February 1, 2011
It’s early on a Friday evening, but Ted Knight may be the busiest guy at the St. Louis Auto Show. Representing Lou Fusz’ (rhymes with ‘fuse’) new Fiat franchise, the booth is devoid of Fiats (“We should have a demo in March”), and in lieu of the factory’s professional spokesperson, we have Ted. If you saw photos of the Fiat display at Detroit in 2010, you know that Mr. Knight will never be confused with the factory’s representative – and would never wear her size two dress.
Ted, to his professional credit, is friendly and informative. To the “I’m waiting for an Abarth” kid buying his first new car, Ted doesn’t dissuade him from his dream, although that 500 derivative – a hyper-tuned variant of the economy model – is even further down on the timeline. Instead, he does all the right smiling and nodding, taking the young man’s name and inviting him to visit Fiat of Creve Coeur once the store is up and running.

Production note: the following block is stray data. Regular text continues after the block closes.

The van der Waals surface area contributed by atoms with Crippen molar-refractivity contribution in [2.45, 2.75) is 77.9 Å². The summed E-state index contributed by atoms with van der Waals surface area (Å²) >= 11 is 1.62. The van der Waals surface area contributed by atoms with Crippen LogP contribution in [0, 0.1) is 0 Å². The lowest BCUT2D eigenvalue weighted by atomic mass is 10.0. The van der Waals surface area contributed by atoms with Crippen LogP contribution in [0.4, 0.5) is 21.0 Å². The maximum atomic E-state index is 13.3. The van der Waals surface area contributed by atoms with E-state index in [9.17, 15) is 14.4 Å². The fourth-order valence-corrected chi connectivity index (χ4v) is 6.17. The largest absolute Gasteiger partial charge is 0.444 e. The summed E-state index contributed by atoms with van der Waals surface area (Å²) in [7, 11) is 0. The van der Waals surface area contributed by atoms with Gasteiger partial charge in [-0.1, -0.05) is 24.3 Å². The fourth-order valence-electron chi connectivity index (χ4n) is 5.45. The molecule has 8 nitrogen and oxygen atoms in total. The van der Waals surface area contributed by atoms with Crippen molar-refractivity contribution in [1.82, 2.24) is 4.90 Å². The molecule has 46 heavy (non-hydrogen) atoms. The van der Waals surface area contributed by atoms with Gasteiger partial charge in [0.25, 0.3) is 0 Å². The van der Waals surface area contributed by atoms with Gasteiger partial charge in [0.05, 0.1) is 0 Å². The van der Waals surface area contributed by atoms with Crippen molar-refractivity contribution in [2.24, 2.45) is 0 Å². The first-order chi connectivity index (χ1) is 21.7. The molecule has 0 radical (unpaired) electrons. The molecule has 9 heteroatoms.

As a point of reference, at Houston’s auto show, held the same week in late January, featured two 500 variants – Sport and Lounge – along with a semblance of the showroom/studio environment. It had Contemporary seating, a coffee table absolutely perfect for an espresso, and more color samples and swatches than you could shake a cannoli at.
In contrast, Ted has two rectangular tables, four rental chairs and a couple of Fiat posters. In point of fact, the booth looks more like a cake sale (without, of course, the cakes) than a representation of what’s coming. And if the cars aren’t quite here, well, neither is the showroom. It will be soon – it’s at the site of Lou’s former Saturn franchise (you guessed it: Saturn of Creve Coeur). It’s availability, of course, is based on the shuttering of GM’s Saturn franchises.
With Lou Fusz’ inventory of franchises (everything from Mazda to Mitsubishi), management and merchandising should fall readily into place. And in a town that combines an urban vibe with some pretty scenic roadways, a Fiat 500 should prove to be an entertaining commuter. All of that, of course, will have to wait for the cars.
DAVID BOLDT began his automotive career in BMW and Saab showrooms in the 1980s, and he moved to automotive journalism in 1993. David has written for a variety of regional and national publications, and prior to joining AutoTrader, he managed media relations for a Japanese OEM.